The Tower of Belem, outside Lisbon:
7 January 2001, Kodak DC-4800 at ISO-100, 1/90 at f/2.8, here.
I'm in Texas for a couple of days on business, on the outskirts of (but still technically within) San Antonio. It's not Chicago:
I did, however, find a sushi restaurant only a few kilometers from the hotel that got great Yelp reviews. Only, I should have called first:
And I didn't write down any of the other listings that had acceptable reviews because, you know, I didn't.
I will now go find something to eat in the depressing strip mall across the street. I can walk a couple of blocks in
36°C heat. I think.
 See what I did there?
The National Oceanic and Atmospheric Administration released the 1981-2010 temperature normals this week, and guess what? They're warmer:
Normals serve as a 30 year baseline average of important climate variables that are used to understand average climate conditions at any location and serve as a consistent point of reference. The new normals update the 30-year averages of climatological variables, including average temperature and precipitation for more than 7,500 locations across the United States. This once-a-decade update will replace the current 1971–2000 normals.
In the continental United States, every state’s annual maximum and minimum temperature increased on average. “The climate of the 2000s is about 1.5 degree F warmer than the 1970s, so we would expect the updated 30-year normals to be warmer,” said Thomas R. Karl, L.H.D., NCDC director.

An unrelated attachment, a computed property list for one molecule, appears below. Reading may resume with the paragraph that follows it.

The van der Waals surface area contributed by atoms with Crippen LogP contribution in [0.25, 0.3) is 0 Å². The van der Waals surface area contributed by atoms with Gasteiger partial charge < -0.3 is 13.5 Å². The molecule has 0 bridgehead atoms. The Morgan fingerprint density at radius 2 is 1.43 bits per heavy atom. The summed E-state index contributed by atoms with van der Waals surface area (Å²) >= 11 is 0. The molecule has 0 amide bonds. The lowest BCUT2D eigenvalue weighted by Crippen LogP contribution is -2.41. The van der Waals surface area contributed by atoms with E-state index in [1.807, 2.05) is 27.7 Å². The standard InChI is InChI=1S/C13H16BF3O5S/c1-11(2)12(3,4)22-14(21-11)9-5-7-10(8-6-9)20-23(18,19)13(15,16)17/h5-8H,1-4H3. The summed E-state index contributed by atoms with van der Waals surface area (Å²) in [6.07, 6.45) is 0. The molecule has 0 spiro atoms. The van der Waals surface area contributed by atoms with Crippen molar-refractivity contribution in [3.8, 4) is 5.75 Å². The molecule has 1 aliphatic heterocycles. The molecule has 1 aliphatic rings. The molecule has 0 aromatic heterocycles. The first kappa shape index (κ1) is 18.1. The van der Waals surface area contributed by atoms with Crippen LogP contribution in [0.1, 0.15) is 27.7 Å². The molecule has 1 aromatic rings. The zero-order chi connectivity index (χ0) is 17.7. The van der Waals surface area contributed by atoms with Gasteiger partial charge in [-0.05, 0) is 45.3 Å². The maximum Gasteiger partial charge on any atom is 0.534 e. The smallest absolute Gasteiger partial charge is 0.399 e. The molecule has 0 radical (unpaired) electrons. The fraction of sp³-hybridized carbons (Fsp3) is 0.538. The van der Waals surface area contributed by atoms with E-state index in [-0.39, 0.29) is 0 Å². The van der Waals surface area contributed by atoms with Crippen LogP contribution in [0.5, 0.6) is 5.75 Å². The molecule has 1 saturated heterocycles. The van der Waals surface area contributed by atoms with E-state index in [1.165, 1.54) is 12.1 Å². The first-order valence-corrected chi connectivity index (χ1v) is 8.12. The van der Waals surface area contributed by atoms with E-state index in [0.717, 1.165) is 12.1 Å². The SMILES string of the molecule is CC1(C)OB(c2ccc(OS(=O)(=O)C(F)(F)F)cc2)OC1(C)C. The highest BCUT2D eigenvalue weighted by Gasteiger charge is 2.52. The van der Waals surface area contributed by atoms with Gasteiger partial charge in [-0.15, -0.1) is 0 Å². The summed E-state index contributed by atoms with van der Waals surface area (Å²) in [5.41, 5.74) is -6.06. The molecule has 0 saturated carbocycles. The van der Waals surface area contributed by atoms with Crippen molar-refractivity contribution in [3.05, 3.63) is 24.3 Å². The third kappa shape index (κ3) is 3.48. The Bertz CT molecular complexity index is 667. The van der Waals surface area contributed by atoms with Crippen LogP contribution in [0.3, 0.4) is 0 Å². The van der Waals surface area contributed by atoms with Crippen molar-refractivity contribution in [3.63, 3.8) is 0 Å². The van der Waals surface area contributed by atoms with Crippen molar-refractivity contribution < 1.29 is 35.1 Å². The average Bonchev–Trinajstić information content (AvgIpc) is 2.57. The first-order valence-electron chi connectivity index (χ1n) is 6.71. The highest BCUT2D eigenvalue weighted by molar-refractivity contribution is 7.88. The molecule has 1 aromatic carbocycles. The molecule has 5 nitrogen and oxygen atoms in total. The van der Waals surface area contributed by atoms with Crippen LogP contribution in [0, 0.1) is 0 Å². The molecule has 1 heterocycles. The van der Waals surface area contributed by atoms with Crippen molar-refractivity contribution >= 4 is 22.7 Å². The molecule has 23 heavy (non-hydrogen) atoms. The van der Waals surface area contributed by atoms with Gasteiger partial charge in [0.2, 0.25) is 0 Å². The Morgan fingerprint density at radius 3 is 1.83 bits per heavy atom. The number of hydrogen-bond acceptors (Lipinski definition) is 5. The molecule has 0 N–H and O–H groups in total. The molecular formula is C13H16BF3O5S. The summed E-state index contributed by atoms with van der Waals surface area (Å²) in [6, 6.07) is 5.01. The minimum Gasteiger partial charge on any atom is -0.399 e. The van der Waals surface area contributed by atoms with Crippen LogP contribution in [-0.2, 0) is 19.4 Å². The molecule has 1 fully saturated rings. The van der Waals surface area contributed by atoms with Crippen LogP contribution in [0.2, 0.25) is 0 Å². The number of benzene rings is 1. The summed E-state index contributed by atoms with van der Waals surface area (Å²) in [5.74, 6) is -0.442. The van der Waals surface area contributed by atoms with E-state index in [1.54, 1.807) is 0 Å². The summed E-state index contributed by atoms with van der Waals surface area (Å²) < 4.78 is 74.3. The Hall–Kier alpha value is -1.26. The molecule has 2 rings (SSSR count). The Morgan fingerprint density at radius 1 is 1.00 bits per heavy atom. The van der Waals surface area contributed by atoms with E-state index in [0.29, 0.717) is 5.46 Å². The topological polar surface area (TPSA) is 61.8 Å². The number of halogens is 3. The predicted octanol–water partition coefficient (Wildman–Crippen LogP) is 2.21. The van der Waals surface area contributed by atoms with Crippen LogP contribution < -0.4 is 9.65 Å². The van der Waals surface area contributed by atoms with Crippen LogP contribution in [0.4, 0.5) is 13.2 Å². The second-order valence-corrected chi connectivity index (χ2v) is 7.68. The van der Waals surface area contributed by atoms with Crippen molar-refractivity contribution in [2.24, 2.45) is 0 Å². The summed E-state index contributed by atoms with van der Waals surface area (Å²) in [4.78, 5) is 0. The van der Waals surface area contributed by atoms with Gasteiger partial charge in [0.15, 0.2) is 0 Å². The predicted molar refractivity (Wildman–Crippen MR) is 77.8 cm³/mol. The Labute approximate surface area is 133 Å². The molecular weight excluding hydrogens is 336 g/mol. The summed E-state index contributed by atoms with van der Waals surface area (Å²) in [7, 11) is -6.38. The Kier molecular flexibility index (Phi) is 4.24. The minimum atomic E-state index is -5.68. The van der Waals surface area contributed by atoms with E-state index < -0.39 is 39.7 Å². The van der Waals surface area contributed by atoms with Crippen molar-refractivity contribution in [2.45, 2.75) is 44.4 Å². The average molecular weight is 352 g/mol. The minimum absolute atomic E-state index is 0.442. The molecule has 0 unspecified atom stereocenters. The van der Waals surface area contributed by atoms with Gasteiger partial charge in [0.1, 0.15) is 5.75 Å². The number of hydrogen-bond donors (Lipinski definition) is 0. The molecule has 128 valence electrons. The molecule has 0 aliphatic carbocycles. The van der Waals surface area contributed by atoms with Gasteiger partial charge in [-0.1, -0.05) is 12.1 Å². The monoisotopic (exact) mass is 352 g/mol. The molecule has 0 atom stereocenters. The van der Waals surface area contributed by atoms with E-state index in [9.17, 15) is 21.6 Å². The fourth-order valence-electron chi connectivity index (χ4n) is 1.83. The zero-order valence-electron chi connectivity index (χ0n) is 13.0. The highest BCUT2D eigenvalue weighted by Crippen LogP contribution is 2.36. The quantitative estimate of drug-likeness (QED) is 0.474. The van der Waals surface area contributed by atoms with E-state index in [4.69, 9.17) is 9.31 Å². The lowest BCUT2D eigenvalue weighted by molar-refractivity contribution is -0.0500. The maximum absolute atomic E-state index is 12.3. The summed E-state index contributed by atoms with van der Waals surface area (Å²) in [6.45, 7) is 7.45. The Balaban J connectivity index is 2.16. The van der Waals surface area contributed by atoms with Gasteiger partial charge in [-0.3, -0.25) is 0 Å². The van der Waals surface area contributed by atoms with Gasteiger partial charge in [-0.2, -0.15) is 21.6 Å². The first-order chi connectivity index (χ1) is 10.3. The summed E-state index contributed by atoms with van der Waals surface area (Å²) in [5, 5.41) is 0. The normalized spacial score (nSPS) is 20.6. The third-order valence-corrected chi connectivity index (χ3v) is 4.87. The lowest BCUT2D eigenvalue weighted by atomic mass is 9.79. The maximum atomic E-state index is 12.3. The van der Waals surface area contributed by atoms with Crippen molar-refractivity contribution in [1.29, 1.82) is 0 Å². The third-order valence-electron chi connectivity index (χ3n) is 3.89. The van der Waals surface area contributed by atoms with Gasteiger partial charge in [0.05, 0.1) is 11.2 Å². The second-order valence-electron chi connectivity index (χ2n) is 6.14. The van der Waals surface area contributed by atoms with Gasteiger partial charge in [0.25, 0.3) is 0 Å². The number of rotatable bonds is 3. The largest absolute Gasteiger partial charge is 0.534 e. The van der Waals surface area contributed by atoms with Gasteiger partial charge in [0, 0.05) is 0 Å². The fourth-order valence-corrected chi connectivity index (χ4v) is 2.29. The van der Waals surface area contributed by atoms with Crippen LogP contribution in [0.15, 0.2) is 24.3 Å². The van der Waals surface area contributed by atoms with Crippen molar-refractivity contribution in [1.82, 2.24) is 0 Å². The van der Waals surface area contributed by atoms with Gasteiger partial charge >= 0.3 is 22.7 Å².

Like the myth of heliocentrism before it, the myth of anthropogenic climate change will stand forever disproven!
(Yet, it moves...)
17 June 1992, Kodachrome 64, Canon EOS Rebel, Tamron 35-210mm, exposure unrecorded, here (I think)
This probably should have been yesterday's:
22 December 2009, ISO-100, 1/125 at f/8, near here.
Codey, at his grandparents' house:
6 June 2011, ISO-800, 1/160 at f/2.8, 50mm.
Via Tim Vanderbilt, an encapsulation of bad traffic habits:
3-Way Street from ronconcocacola on Vimeo.
A motorcyclist died during a ride to protest helmet laws:
State troopers tell The Post-Standard of Syracuse that 55-year-old Philip A. Contos of Parish, N.Y., was driving a 1983 Harley Davidson with a group of bikers who were protesting helmet laws by not wearing helmets.
Troopers say Contos hit his brakes and the motorcycle fishtailed. The bike spun out of control, and Contos toppled over the handlebars. He was pronounced dead at a hospital.
Troopers say Contos would have likely survived if he had been wearing a helmet.
This, you see, is called irony.
Columbus Park, in Chicago's Austin neighborhood:
Today, ISO-100, 1/80 at f/8, here.
The Chicago Park District describes the park:
[Designer Jens] Jensen's vision for Columbus Park was inspired by the unimproved site's natural history and topography. Convinced that it was an ancient beach, Jensen designed a series of berms, like glacial ridges, encircling the flat interior part of the park. In the center area, following the traces of sand dune, he created a "prairie river" flowing from two brooks. Two natural-looking waterfalls, with ledges of stratified stonework, represent the source of the river. Throughout the park, Jensen included native plants.
Jensen also included programming elements emulating nature. Broad prairie-like meadows provide a golf course and ball fields. He designed an outdoor theatre, known as the "player's green," for plays and other performances. In the children's playground area, Jensen included his favorite feature, the council ring, a circular stone bench for storytelling and campfires.
It's also two blocks away from the Eastgate Cafe, which has tasty and inexpensive lunch for people and cool water for dogs.
World Financial Center, six weeks after 9/11:
20 October 2001, Kodak DC4800 at ISO-100, 1/180 at f/4.5, 18mm, approximately here
You can see off to the right the Millennium Hilton covered in red cloth, and the damage to the center WFC building near the bottom.